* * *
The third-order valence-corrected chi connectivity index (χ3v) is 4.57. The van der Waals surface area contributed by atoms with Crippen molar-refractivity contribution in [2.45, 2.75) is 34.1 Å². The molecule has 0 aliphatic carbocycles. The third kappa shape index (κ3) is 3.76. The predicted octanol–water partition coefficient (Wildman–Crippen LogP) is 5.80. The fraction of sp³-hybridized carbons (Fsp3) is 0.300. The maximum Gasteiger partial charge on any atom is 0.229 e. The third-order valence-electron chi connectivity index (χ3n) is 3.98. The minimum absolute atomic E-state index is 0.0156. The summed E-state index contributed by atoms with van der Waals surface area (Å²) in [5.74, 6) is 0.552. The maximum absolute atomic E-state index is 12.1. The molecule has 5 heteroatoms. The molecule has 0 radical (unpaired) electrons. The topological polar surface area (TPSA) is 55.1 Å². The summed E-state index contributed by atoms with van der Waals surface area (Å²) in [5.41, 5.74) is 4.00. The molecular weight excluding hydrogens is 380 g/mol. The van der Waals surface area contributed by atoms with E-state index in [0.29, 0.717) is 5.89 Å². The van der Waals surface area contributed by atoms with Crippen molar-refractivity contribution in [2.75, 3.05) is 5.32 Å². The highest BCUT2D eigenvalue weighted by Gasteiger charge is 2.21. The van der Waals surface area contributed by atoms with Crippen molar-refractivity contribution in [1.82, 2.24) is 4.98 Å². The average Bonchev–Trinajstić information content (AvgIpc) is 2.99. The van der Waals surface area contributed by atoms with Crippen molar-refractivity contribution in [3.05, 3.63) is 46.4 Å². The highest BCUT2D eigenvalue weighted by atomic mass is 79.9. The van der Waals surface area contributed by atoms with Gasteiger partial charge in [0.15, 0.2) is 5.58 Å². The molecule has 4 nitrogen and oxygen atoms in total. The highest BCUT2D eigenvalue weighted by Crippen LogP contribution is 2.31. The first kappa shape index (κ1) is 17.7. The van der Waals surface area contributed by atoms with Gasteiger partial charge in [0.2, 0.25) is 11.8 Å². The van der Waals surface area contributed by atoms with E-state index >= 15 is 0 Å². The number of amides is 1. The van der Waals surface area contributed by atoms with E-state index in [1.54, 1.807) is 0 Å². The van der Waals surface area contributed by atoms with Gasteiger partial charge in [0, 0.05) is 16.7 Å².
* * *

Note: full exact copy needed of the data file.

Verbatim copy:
The third-order valence-corrected chi connectivity index (χ3v) is 4.57. The van der Waals surface area contributed by atoms with Crippen molar-refractivity contribution in [2.45, 2.75) is 34.1 Å². The molecule has 0 aliphatic carbocycles. The third kappa shape index (κ3) is 3.76. The predicted octanol–water partition coefficient (Wildman–Crippen LogP) is 5.80. The fraction of sp³-hybridized carbons (Fsp3) is 0.300. The maximum Gasteiger partial charge on any atom is 0.229 e. The third-order valence-electron chi connectivity index (χ3n) is 3.98. The minimum absolute atomic E-state index is 0.0156. The summed E-state index contributed by atoms with van der Waals surface area (Å²) in [5.74, 6) is 0.552. The maximum absolute atomic E-state index is 12.1. The molecule has 5 heteroatoms. The molecule has 0 radical (unpaired) electrons. The topological polar surface area (TPSA) is 55.1 Å². The summed E-state index contributed by atoms with van der Waals surface area (Å²) in [5.41, 5.74) is 4.00. The molecular weight excluding hydrogens is 380 g/mol. The van der Waals surface area contributed by atoms with E-state index in [0.29, 0.717) is 5.89 Å². The van der Waals surface area contributed by atoms with Crippen molar-refractivity contribution in [2.75, 3.05) is 5.32 Å². The highest BCUT2D eigenvalue weighted by Gasteiger charge is 2.21. The van der Waals surface area contributed by atoms with Crippen molar-refractivity contribution in [1.82, 2.24) is 4.98 Å². The average Bonchev–Trinajstić information content (AvgIpc) is 2.99. The van der Waals surface area contributed by atoms with Crippen molar-refractivity contribution in [3.05, 3.63) is 46.4 Å². The highest BCUT2D eigenvalue weighted by atomic mass is 79.9. The van der Waals surface area contributed by atoms with Gasteiger partial charge in [0.15, 0.2) is 5.58 Å². The molecule has 4 nitrogen and oxygen atoms in total. The highest BCUT2D eigenvalue weighted by Crippen LogP contribution is 2.31. The first kappa shape index (κ1) is 17.7. The van der Waals surface area contributed by atoms with Gasteiger partial charge in [0.2, 0.25) is 11.8 Å². The van der Waals surface area contributed by atoms with E-state index >= 15 is 0 Å². The number of amides is 1. The van der Waals surface area contributed by atoms with E-state index in [1.54, 1.807) is 0 Å². The van der Waals surface area contributed by atoms with Gasteiger partial charge in [0, 0.05) is 16.7 Å².